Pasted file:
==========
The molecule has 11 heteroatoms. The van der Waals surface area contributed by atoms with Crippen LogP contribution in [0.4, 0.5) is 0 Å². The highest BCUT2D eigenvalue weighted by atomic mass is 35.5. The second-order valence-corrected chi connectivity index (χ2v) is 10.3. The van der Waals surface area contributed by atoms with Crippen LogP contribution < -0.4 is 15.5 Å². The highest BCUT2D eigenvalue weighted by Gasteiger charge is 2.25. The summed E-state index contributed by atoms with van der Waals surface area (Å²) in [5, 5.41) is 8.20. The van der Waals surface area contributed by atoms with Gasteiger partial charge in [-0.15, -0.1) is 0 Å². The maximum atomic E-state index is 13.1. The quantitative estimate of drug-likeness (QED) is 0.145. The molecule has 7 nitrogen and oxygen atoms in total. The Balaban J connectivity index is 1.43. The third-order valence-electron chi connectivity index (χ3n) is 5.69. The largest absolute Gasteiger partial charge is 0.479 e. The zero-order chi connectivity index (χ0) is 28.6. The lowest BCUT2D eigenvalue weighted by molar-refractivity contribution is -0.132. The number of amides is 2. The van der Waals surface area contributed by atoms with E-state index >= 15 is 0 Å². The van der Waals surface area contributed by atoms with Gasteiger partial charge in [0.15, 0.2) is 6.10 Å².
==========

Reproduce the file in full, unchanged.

The molecule has 11 heteroatoms. The van der Waals surface area contributed by atoms with Crippen LogP contribution in [0.4, 0.5) is 0 Å². The highest BCUT2D eigenvalue weighted by atomic mass is 35.5. The second-order valence-corrected chi connectivity index (χ2v) is 10.3. The van der Waals surface area contributed by atoms with Crippen LogP contribution < -0.4 is 15.5 Å². The highest BCUT2D eigenvalue weighted by Gasteiger charge is 2.25. The summed E-state index contributed by atoms with van der Waals surface area (Å²) in [5, 5.41) is 8.20. The van der Waals surface area contributed by atoms with Gasteiger partial charge in [-0.15, -0.1) is 0 Å². The maximum atomic E-state index is 13.1. The quantitative estimate of drug-likeness (QED) is 0.145. The molecule has 7 nitrogen and oxygen atoms in total. The Balaban J connectivity index is 1.43. The third-order valence-electron chi connectivity index (χ3n) is 5.69. The largest absolute Gasteiger partial charge is 0.479 e. The zero-order chi connectivity index (χ0) is 28.6. The lowest BCUT2D eigenvalue weighted by molar-refractivity contribution is -0.132. The number of amides is 2. The van der Waals surface area contributed by atoms with E-state index >= 15 is 0 Å². The van der Waals surface area contributed by atoms with Gasteiger partial charge in [0.15, 0.2) is 6.10 Å².